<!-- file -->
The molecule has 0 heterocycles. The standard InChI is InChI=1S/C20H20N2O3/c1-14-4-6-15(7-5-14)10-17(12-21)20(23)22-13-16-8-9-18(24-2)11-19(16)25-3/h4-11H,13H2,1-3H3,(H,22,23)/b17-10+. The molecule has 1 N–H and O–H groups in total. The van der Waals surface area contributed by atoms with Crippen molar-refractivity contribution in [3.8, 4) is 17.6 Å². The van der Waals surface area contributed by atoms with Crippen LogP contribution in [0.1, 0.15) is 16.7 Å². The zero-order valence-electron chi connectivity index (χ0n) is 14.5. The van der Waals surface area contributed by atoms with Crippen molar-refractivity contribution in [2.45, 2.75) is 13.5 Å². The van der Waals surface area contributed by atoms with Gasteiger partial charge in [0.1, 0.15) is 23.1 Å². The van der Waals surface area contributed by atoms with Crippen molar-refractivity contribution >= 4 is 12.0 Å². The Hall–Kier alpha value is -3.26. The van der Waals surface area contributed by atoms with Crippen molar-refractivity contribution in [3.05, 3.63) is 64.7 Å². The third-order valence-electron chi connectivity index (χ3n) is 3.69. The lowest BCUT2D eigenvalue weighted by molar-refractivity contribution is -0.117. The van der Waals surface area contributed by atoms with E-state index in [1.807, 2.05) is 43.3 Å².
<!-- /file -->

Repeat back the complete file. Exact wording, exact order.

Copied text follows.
The molecule has 0 heterocycles. The standard InChI is InChI=1S/C20H20N2O3/c1-14-4-6-15(7-5-14)10-17(12-21)20(23)22-13-16-8-9-18(24-2)11-19(16)25-3/h4-11H,13H2,1-3H3,(H,22,23)/b17-10+. The molecule has 1 N–H and O–H groups in total. The van der Waals surface area contributed by atoms with Crippen molar-refractivity contribution in [3.8, 4) is 17.6 Å². The van der Waals surface area contributed by atoms with Crippen LogP contribution in [0.1, 0.15) is 16.7 Å². The zero-order valence-electron chi connectivity index (χ0n) is 14.5. The van der Waals surface area contributed by atoms with Crippen molar-refractivity contribution in [2.45, 2.75) is 13.5 Å². The van der Waals surface area contributed by atoms with Gasteiger partial charge in [0.1, 0.15) is 23.1 Å². The van der Waals surface area contributed by atoms with Crippen molar-refractivity contribution >= 4 is 12.0 Å². The Hall–Kier alpha value is -3.26. The van der Waals surface area contributed by atoms with Crippen molar-refractivity contribution in [3.05, 3.63) is 64.7 Å². The third-order valence-electron chi connectivity index (χ3n) is 3.69. The lowest BCUT2D eigenvalue weighted by molar-refractivity contribution is -0.117. The van der Waals surface area contributed by atoms with E-state index in [1.807, 2.05) is 43.3 Å².